Fine Print: Teacher Evaluation Update

The administration eases some guidelines, two pilot districts weigh in with their experiences and progress

What it is: The periodic update sent to districts by the state Department of Education includes the latest developments in the state’s planned implementation of a statewide teacher evaluation system by next fall.

What’s new?: Sent this week, the updates includes revised timelines for districts to report their progress. They now have until February 15 to report their final decisions on evaluation instruments. It also includes some details on the Christie administration’s upcoming and low-awaited guidelines, as well as specific feedback from two districts involved in the evaluation pilot: Haddonfield and Rockaway.

Some flexibility to a strict deadline: The state’s new tenure law requires evaluation systems be in place for both teachers and principals for the 2013-2014 school year, but the administration has often said it wants to provide as much leeway as possible given the time constraints. In addition to the February 15 deadline for reporting — instead of the January 1 deadline in the law — it also sets some loose deadlines for the principal evaluation, saying that even training now doesn’t need to be completed until October 15 .

All about the regs: Central to how districts are to implement their own evaluation systems will be the administration’s regulations. The latest update said that code will be submitted to the state Board of Education on March 6, including how student performance is to be used in the evaluations, surely the effort’s most controversial piece. But the timing is tight on that, given the state board’s glacial approval process. The final vote is scheduled for September 4.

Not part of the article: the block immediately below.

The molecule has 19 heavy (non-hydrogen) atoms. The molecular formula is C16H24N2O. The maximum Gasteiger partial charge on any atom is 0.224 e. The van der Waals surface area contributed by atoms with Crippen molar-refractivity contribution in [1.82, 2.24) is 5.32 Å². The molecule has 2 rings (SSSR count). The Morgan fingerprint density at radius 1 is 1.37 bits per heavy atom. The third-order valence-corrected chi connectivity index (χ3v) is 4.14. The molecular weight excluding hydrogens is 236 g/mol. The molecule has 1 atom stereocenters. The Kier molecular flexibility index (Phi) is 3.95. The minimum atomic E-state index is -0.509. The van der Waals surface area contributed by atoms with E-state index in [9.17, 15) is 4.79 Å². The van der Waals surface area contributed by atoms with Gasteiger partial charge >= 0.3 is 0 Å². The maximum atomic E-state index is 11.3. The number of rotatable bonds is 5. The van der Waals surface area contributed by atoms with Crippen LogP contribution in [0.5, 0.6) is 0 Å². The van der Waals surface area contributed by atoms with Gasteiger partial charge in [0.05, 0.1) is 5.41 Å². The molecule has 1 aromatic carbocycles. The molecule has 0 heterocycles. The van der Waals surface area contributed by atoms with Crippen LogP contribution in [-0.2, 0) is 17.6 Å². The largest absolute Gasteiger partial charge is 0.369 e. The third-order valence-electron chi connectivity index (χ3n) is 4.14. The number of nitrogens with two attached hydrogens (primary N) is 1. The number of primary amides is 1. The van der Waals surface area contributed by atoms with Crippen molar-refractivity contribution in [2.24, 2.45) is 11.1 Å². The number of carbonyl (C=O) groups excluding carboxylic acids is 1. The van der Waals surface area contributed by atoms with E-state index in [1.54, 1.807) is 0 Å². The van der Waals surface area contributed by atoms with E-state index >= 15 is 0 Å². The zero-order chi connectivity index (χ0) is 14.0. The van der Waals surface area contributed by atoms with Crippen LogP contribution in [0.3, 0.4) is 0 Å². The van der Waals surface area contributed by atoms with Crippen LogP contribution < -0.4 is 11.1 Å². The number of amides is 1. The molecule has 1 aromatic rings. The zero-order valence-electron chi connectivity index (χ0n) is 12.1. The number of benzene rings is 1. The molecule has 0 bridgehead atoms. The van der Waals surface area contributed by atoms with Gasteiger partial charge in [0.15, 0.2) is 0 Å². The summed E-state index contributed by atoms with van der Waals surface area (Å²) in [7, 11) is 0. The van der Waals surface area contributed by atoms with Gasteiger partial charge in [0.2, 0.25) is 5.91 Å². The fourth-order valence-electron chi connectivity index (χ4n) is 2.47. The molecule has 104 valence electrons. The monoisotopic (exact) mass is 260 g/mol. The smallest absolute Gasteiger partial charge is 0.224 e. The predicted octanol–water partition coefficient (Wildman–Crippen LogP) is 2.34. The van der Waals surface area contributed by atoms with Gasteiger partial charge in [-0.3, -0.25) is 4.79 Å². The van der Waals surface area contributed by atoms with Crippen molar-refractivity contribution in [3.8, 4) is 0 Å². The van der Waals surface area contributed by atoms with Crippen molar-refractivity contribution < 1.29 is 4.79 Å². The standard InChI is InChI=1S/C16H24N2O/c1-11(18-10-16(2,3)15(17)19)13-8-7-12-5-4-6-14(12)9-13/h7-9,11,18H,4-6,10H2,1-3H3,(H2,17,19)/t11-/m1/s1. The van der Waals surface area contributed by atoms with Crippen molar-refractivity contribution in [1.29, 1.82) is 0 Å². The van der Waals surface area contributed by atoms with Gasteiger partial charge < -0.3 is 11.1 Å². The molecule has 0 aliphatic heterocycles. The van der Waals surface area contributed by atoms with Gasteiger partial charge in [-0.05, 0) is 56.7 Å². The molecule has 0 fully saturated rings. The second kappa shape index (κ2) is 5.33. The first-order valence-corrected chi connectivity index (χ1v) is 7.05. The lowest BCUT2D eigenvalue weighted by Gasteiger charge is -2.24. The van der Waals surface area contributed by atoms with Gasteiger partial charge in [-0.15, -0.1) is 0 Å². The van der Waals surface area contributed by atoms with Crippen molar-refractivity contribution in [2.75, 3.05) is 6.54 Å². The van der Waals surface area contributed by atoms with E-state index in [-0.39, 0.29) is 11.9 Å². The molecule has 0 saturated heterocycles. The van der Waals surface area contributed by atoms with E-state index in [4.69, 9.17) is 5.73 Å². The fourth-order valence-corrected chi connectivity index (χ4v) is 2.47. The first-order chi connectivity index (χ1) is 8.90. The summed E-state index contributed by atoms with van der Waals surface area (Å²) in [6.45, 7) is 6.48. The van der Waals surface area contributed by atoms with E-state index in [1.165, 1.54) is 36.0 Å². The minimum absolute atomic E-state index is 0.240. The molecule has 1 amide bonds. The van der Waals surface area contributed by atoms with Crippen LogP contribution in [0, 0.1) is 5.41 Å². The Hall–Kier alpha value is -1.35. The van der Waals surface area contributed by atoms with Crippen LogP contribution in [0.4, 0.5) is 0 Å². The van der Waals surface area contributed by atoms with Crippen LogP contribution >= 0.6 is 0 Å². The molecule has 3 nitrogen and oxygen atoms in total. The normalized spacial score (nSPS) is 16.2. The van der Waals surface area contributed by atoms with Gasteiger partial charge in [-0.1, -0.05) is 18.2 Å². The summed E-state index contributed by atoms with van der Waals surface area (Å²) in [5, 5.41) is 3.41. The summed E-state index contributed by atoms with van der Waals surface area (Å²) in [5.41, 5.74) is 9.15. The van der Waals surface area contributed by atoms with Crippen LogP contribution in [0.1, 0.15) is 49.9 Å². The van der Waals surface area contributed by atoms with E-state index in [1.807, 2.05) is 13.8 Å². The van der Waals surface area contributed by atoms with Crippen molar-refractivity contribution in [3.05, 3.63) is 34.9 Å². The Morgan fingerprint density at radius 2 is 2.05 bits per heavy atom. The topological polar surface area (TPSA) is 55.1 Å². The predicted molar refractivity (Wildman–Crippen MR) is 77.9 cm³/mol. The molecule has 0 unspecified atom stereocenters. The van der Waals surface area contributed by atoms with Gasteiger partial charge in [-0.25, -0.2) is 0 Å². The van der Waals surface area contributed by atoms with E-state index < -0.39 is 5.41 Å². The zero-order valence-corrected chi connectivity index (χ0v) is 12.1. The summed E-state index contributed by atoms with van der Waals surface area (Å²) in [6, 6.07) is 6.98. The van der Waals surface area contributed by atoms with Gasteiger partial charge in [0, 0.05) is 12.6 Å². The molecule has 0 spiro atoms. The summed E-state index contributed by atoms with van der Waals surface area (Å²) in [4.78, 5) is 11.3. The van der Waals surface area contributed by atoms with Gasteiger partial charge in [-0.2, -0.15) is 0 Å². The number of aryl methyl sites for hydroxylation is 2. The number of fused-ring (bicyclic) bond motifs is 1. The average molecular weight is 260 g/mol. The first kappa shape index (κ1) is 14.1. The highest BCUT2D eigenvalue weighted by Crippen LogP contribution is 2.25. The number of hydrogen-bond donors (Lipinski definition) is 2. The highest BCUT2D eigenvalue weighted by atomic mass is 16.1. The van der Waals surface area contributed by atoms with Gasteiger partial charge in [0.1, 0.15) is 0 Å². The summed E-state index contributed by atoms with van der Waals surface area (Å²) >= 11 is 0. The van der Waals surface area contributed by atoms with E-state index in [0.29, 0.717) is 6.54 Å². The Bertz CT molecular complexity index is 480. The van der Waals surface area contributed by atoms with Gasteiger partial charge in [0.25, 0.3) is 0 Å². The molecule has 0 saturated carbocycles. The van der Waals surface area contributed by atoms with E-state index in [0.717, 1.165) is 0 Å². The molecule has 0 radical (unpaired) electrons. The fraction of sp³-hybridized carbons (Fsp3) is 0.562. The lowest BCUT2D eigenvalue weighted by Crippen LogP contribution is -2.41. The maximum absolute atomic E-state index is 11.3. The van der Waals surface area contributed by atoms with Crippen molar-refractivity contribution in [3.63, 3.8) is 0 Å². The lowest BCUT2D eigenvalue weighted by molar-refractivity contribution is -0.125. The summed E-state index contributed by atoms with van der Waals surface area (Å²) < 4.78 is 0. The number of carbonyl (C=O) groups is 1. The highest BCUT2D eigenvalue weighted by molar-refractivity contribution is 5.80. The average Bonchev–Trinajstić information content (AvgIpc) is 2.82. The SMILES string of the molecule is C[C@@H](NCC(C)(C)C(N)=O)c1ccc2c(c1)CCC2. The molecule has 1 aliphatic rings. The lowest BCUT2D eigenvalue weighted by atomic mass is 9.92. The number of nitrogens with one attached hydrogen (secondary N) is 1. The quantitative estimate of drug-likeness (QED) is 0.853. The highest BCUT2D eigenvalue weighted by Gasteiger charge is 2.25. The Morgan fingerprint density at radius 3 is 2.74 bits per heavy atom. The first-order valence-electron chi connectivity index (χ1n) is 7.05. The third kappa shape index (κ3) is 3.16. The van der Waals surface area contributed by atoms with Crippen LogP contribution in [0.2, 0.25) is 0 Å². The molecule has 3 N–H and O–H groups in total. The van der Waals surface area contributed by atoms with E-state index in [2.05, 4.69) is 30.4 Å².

Public campaign: With the new proposal, the department has pledged to launch an outreach effort to get feedback from educators and the public. “Over the course of several weeks, we will conduct regional presentations, post a variety of resources on our website, and provide opportunities for educators and others to share questions and feedback,” wrote Peter Shulman, the assistant state commissioner overseeing the effort.

Student growth: The update also gives more description of the “student growth percentile” measure that will be attached to each student and in turn their teachers as part of the evaluation system. The department has begun to circulate those numbers for students and schools, and earlier this month did so for individual teachers in the first 11 pilot districts. Still, for all the attention this issue receives, the number of teachers affected are a small minority who have students taking the state’s NJASK tests in math and language arts. The update said if these measures were in place for last year, it would have encompassed 16,500 teachers — less than a fifth of the statewide teaching force.

Reports from the field: Each of the updates gives details from some of the pilot districts, and this one includes two districts doing distinctive work.

Haddonfield describes its progress in developing a single score or “summative rating” for teachers based on their evaluations and student progress. The work has involved a committee of educators and an algorithm using different weights and measures.

Rockaway is one of a handful of districts piloting both teacher and principal evaluations. The school’s superintendent, Deborah Grefe, said there has been a benefit in doing both at once: “By implementing teacher and principal evaluation frameworks at the same time, both groups have established significant camaraderie, which led to a positive culture around this initiative.”

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